So, August is all but over and for all the Cookies it was a month full of sun and sea and holidays. Lovely stuff, exactly what we all needed. Early on we visited the Weald and Downland Open Air museum near Chichester, a glorious expanse of green fields with very old houses rebuilt in sympathetic surroundings. You can wander into a medieval market place, take a spin around a maypole, sit in a Victorian schoolhouse and poke around railway workers' tiny cottages.
And if you still have the energy you may be lucky enough to stumble upon someone running an Iron Age cookery course, building fires and making string from stinging nettle stems.
One of the highlights for me was the gorgeous gardens recreated outside many of the cottages - herbs culinary and medicinal, vegetable plots, chickens, and designs that wouldn't look out of place in lifestyle magazines these days.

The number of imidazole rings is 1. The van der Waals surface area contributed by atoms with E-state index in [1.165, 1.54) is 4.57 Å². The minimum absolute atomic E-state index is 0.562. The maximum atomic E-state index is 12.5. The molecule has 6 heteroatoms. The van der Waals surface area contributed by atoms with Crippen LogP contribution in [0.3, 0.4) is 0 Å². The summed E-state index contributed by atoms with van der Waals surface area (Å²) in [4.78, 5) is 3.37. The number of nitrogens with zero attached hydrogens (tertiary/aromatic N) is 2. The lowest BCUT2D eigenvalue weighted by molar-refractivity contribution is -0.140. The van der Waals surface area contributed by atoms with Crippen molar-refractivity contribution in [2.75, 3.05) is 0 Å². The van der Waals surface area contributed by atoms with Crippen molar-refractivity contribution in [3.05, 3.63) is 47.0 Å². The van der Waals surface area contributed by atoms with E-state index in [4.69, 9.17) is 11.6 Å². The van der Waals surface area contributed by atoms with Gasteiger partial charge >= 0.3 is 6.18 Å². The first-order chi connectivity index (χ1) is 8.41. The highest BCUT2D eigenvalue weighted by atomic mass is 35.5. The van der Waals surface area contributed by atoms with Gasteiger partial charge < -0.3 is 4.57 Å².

I visited this museum many, MANY years ago on a primary school trip, and my clearest memory is of this structure jutting out from a very old building:
Can you guess what it is? Apparently it's the one thing most adults remember from their childhood trips to the museum, which might give you a clue ...
Well, if you go inside the 15th century farmhouse, past the richly adorned dining hall and up the stairs to the main bedroom, you'll find a cunning little doorway concealing a garderobe - in other words a bench with a hole in that sticks out over the edge of the house and acts as a primitive toilet. Well, primitive by our standards but we're assured it was the height of sophistication at the time!
Is it wrong to be amused that the privy expert quoted in Wikipedia is called Dr Bottomley?